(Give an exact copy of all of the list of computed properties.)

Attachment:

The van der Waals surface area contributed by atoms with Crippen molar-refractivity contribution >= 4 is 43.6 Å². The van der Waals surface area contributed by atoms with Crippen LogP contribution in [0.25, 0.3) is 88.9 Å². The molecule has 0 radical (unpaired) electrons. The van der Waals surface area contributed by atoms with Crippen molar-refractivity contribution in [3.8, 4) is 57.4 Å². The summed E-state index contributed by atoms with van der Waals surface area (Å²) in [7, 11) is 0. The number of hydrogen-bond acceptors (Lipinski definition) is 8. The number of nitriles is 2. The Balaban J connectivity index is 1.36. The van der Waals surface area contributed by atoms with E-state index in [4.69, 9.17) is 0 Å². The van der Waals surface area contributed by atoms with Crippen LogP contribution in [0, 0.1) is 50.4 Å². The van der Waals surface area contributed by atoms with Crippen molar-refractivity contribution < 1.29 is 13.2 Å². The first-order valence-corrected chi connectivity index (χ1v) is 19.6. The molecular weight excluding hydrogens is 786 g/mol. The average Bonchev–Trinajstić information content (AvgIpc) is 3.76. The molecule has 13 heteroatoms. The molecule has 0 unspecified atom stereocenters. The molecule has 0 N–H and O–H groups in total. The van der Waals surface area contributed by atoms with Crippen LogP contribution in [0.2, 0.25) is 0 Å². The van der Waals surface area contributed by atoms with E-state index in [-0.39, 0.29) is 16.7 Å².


The van der Waals surface area contributed by atoms with Crippen molar-refractivity contribution >= 4 is 43.6 Å². The van der Waals surface area contributed by atoms with Crippen LogP contribution in [0.25, 0.3) is 88.9 Å². The molecule has 0 radical (unpaired) electrons. The van der Waals surface area contributed by atoms with Crippen molar-refractivity contribution in [3.8, 4) is 57.4 Å². The summed E-state index contributed by atoms with van der Waals surface area (Å²) in [7, 11) is 0. The number of hydrogen-bond acceptors (Lipinski definition) is 8. The number of nitriles is 2. The Balaban J connectivity index is 1.36. The van der Waals surface area contributed by atoms with E-state index in [4.69, 9.17) is 0 Å². The van der Waals surface area contributed by atoms with Crippen LogP contribution in [0, 0.1) is 50.4 Å². The van der Waals surface area contributed by atoms with Crippen molar-refractivity contribution < 1.29 is 13.2 Å². The first-order valence-corrected chi connectivity index (χ1v) is 19.6. The molecular weight excluding hydrogens is 786 g/mol. The average Bonchev–Trinajstić information content (AvgIpc) is 3.76. The molecule has 13 heteroatoms. The molecule has 0 unspecified atom stereocenters. The molecule has 0 N–H and O–H groups in total. The van der Waals surface area contributed by atoms with Crippen LogP contribution in [0.2, 0.25) is 0 Å². The van der Waals surface area contributed by atoms with E-state index in [-0.39, 0.29) is 16.7 Å².